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ear for eye review – a blistering call to action with Lashana Lynch


A mother is talking to her teenage son about what to do when approached by the police. He shows his palms. “Inflammatory,” she says. He puts his hands in his pockets. “Belligerent,” she says. “I didn’t even …” he protests. “Attitude,” she bats back, her voice matter-of-fact but tinged with despair. No matter what he says, wears, does, the list goes on. “Arrogance, insolence, defiance.” What if he looks confidently at them? “Good,” says his mum, “but not.” If he turns away? “Impudence, disobedience.” If he looks at the floor? “We didn’t raise you to look at no floor, son.”

And so begins ear for eye (BBC Two), debbie tucker green’s vital, eloquent and beautifully acted screen adaptation of her original stage play, which opened at the Royal Court in 2018 to rave reviews. I say adaptation, but this is so much more than a straight-up piece of filmed theatre. Which is great, because no matter how brilliant a play is, when the fourth wall becomes the black mirror of my own TV screen my suspension of disbelief is dismantled and the whole theatre comes crashing down. Happily, in making the delicate transfer from stage to screen, ear for eye ends up pushing the boundaries of both forms. Here is a blistering experimental film about British and American black experience, rarely seen side by side. The sparest and most unsparing of cine-poems. A play with extras using spoken word, physical theatre, installation and music to verbalise what remains beyond the bounds of articulacy.

ear for eye is composed of three distinct but connected parts, all of which play out against a stark black backdrop with minimal props. The first is a series of short monologues, dialogues, encounters, and confrontations. A US elder involved in the civil rights movement (Nicolas Pinnock) is berated by his young activist son (Tosin Cole), who has had it with the long, slow, steady march of progress and demands change, now. “Give me a reason not to …” he shouts, omitting the word that we, the audience, must add internally on his behalf: change. This is a tucker green signature: to leave words hanging and sentences unfinished. Not only does it demonstrate the silencing around such painful subjects as racism and police brutality, it demands our intimate participation.

Some sketches, such as two young women at a BLM demo arguing over where effective protest ends and hashtag activism begins, are less convincing than others. And sometimes tucker green’s repetitions – of words such as “attitude and aggression”, and scenarios involving racial profiling – lose their cumulative power and become, well, a bit repetitive. But when it works, it really works. In a stunning incantatory monologue, an older black woman (Carmen Munroe) speaks of the past and present, and how little has changed. Each sentence begins with the word “before” and, as she talks, the seasons turn around her, shifting from falling leaves to rain, snow and blossom. “Before our children had no chance to be children,” she says. “Had no choice, have no choice, but to be involved, when involved was physical and dangerous, is physical and dangerous.”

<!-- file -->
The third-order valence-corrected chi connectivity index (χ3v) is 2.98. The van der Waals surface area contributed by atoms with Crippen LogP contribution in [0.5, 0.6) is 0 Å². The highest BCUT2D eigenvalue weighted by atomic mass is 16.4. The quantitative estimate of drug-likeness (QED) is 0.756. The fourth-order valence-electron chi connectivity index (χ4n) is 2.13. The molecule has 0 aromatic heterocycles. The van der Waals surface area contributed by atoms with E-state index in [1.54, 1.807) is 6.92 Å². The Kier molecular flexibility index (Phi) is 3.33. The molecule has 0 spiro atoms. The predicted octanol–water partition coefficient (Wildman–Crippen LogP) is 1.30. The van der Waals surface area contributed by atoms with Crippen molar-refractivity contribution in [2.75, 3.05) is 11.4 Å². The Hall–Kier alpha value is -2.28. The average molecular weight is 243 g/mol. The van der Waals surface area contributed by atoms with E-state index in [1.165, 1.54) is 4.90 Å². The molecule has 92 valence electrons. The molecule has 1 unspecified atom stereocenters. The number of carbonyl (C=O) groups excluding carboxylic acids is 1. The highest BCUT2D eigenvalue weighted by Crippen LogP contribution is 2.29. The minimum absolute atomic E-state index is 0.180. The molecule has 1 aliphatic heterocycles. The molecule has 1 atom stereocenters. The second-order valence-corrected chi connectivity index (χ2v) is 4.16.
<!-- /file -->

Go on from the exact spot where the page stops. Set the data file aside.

In a lesser writer’s hands, this might be dry and overwrought. But tucker green is a tremendous wordsmith, capable of writing sentences at once as lyrical as prose poetry and as sinewy, spontaneous and real as speech. No one talks like her characters, yet they are completely convincing. This is also down to the talent of the ensemble cast. In part two, an extended two-hander, Lashana Lynch (the new 007 in No Time to Die) is excellent as the respectful but increasingly frustrated academic attempting to get a word in edgeways with her arrogant, mansplaining, gaslighting white male colleague. As an exposition of how futile a conversation can be when one person’s reality is completely invisible to another’s, it was so good that my blood pressure went up.

Part three is the simplest of all. A stark piece of verbatim theatre in which a series of white American and British citizens, both adults and children, face the camera while reading out historical segregation laws and the racist slave codes that preceded them. Here, tucker green’s urgent contemporary voice takes a step back to let history speak for itself. Eventually, because the past is never done, the voices fade out. The cast reassemble in the rain, dressed in black. Their final cry of pain, to the glorious opening strains of FKA twigs’ Cellophane, is also a call to action.



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